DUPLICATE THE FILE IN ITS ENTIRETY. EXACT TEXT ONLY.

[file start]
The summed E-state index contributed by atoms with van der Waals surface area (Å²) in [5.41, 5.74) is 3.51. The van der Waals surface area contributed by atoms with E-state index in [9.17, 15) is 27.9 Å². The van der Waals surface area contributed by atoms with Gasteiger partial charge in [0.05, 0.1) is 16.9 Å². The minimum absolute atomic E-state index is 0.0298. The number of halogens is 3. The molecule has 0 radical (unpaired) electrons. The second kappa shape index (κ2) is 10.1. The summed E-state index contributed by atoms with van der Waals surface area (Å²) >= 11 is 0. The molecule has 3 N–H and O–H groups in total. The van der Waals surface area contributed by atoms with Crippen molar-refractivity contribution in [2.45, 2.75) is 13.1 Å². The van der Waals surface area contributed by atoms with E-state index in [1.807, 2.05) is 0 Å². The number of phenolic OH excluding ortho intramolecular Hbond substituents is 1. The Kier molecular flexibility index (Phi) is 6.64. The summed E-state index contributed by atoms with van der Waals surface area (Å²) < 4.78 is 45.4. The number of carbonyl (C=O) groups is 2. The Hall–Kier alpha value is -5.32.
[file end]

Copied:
The summed E-state index contributed by atoms with van der Waals surface area (Å²) in [5.41, 5.74) is 3.51. The van der Waals surface area contributed by atoms with E-state index in [9.17, 15) is 27.9 Å². The van der Waals surface area contributed by atoms with Gasteiger partial charge in [0.05, 0.1) is 16.9 Å². The minimum absolute atomic E-state index is 0.0298. The number of halogens is 3. The molecule has 0 radical (unpaired) electrons. The second kappa shape index (κ2) is 10.1. The summed E-state index contributed by atoms with van der Waals surface area (Å²) >= 11 is 0. The molecule has 3 N–H and O–H groups in total. The van der Waals surface area contributed by atoms with Crippen molar-refractivity contribution in [2.45, 2.75) is 13.1 Å². The van der Waals surface area contributed by atoms with E-state index in [1.807, 2.05) is 0 Å². The number of phenolic OH excluding ortho intramolecular Hbond substituents is 1. The Kier molecular flexibility index (Phi) is 6.64. The summed E-state index contributed by atoms with van der Waals surface area (Å²) < 4.78 is 45.4. The number of carbonyl (C=O) groups is 2. The Hall–Kier alpha value is -5.32.